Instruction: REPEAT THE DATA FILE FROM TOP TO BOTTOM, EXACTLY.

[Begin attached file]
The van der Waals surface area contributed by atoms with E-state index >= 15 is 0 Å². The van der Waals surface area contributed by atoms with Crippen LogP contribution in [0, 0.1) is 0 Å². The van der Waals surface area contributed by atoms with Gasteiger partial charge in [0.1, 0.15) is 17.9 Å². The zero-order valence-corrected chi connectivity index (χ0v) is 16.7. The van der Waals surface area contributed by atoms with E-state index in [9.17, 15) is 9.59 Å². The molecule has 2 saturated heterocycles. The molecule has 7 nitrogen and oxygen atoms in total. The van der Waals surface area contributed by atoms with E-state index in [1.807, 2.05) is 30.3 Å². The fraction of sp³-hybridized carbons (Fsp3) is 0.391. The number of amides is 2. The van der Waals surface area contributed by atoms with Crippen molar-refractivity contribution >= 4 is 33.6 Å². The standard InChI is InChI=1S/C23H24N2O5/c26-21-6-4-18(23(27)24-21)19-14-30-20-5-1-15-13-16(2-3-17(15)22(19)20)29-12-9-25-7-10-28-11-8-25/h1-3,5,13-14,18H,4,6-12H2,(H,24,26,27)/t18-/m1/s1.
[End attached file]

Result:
The van der Waals surface area contributed by atoms with E-state index >= 15 is 0 Å². The van der Waals surface area contributed by atoms with Crippen LogP contribution in [0, 0.1) is 0 Å². The van der Waals surface area contributed by atoms with Gasteiger partial charge in [0.1, 0.15) is 17.9 Å². The zero-order valence-corrected chi connectivity index (χ0v) is 16.7. The van der Waals surface area contributed by atoms with E-state index in [9.17, 15) is 9.59 Å². The molecule has 2 saturated heterocycles. The molecule has 7 nitrogen and oxygen atoms in total. The van der Waals surface area contributed by atoms with E-state index in [1.807, 2.05) is 30.3 Å². The fraction of sp³-hybridized carbons (Fsp3) is 0.391. The number of amides is 2. The van der Waals surface area contributed by atoms with Crippen molar-refractivity contribution >= 4 is 33.6 Å². The standard InChI is InChI=1S/C23H24N2O5/c26-21-6-4-18(23(27)24-21)19-14-30-20-5-1-15-13-16(2-3-17(15)22(19)20)29-12-9-25-7-10-28-11-8-25/h1-3,5,13-14,18H,4,6-12H2,(H,24,26,27)/t18-/m1/s1.